Written by Jeff Park, PCE Executive Director, in honour of Catholic Education Sunday 2020
“Canada is a grand experiment.” Those words rang out, closely accompanying the dear words of the Oath of Citizenship - the culmination of my long and costly (in countless senses) undertaking to become a Canadian citizen. The judge was taking one last chance to instill in us the values to which every Canadian should aspire - especially the value of pluralism. He explained that Canada has the unique heritage of being founded on the ideal of pluralism - not pretending that differences can be wished or washed or “melted” away, but valuing the unique contributions those differences provide. Canadian exceptionalism - if we can boast such a thing - lies in thoroughly applying this ideal, down to the level of schools.
Of course, from the beginning there have been opponents of this ideal. Dr. Egerton Ryerson is well-known as a key architect of the residential school system. His belief that “Indians” could be “civilized” by instruction in agriculture and a sort of state-religion (stripped of all doctrinal content to shape uniform citizens with identical values) set the framework for over a century of horrific human-rights abuses. Less well-known is his application of the same Prussian-factory-model educational reasoning to Catholic schools, saying, “the fewer of these separate schools, the better.” Likewise, when Manitoba was establishing her school system, D’Alton McCarthy (an Irish Protestant, vociferously opposed to Catholicism) made his reasons for favouring a single, state-monopoly school system crystal clear: “to take up our French Canadians and make them British”.
Fortunately, both of their provinces had the wisdom to reject this imperialist ardour and establish parallel Public and Catholic school systems. They explicitly rejected the American assimilationist model (with its strict adherence to dogma, just not any dogma you could find in any holy book) and articulated their commitment to genuine pluralism. Without this pluralism, our Confederation could never have been formed, much less endured. But provinces with robust pluralism encoded into their school systems see tangible educational benefits too, with Catholic, private religious, and home-educated students all outperforming their competition in standardised testing and high school completion. Moreover, in survey after survey, parents prioritise the discipline, character formation, and prospect for parental involvement in these alternatives more highly than measured educational prowess.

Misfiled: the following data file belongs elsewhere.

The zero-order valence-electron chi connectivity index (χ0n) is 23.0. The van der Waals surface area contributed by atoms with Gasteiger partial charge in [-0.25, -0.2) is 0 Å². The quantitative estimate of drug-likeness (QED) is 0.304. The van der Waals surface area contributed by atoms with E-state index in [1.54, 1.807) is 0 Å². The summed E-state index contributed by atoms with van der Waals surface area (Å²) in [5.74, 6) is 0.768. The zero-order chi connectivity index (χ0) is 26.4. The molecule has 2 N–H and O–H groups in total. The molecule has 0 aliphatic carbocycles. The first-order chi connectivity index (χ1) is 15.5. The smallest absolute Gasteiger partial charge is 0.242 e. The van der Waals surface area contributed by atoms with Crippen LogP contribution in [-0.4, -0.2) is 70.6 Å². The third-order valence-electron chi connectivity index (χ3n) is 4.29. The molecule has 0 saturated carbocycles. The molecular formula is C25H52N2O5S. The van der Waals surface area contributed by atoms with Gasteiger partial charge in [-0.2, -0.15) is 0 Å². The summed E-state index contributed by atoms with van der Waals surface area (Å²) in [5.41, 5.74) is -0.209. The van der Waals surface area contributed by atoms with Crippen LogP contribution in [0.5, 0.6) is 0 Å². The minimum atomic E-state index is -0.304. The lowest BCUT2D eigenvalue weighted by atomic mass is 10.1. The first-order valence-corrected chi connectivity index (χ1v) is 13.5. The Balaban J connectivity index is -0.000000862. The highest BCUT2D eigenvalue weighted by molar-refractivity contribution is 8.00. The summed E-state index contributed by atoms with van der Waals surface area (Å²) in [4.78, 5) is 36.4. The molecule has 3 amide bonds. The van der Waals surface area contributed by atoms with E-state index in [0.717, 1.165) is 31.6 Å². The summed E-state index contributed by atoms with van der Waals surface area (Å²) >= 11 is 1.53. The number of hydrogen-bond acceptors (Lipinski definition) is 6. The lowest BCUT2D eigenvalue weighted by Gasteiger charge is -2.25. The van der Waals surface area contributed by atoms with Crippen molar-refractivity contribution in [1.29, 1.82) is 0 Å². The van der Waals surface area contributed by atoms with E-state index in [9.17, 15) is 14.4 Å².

Meanwhile, since Manitoba became the first province to eliminate her Catholic system (and introduced no other pluralistic alternatives), she has been a perennial educational laggard, in sharp contrast to either the Western or Central provinces she could be reasonably measured against. British Columbia has never had a distinct Catholic system, but saw her performance across multiple metrics improve when she funded private religious schools and home education. This all stands to reason: since we cannot withhold payment from government schools, the only meaningful competition is to take our payment elsewhere.
This commitment to genuine pluralism over assimilationism looks all the more prescient, as the anti-Catholic bigotry our founding generation observed to our south continued to work hand-in-glove with discrimination (and worse!) on the basis of race and national origin - from the Know Nothing movement to “Blaine Amendments”. In our own experience, the chummy relationship between opposition to religious pluralism and attempts to discriminate on the basis of race or national origin continued unabated. Examples abound, but look no further than Quebec’s ban on public displays of religious symbols. Thus, it is perhaps not so surprising that the data show immigrants and religious minorities flocking to Catholic and other religious schools (even when the parents do not hold corresponding religious convictions). As an immigrant living in an immigrant-heavy part of Calgary, I constantly hear from my neighbours the high priority they place on pluralistic educational options. For the sake of those who endured great cost to join us in this grand experiment, we must not abandon our heritage for American-style assimilationist schools.
One final objection that is raised to religious pluralism in schooling is that LGBTQ2S students might face discrimination, bullying, or social pressure at religious schools. At first blush, this is obvious scaremongering, since these are mere alternatives. No one is forced to attend a religious school, and it’s hard to see how an overall reduction in the amount of force could yield more inescapable coercion on the basis of sexual orientation. More fundamentally, where is the robust data for this conclusion? In their 2017 National School Climate Survey, GLSEN - an American advocacy organisation for LGBTQ students - found large preferences for independent (including Catholic) over public schools among LGBTQ students.
“Canada is a grand experiment.” We owe it to those who left flesh and blood to invest blood, sweat, and tears in our experiment to not abandon it yet.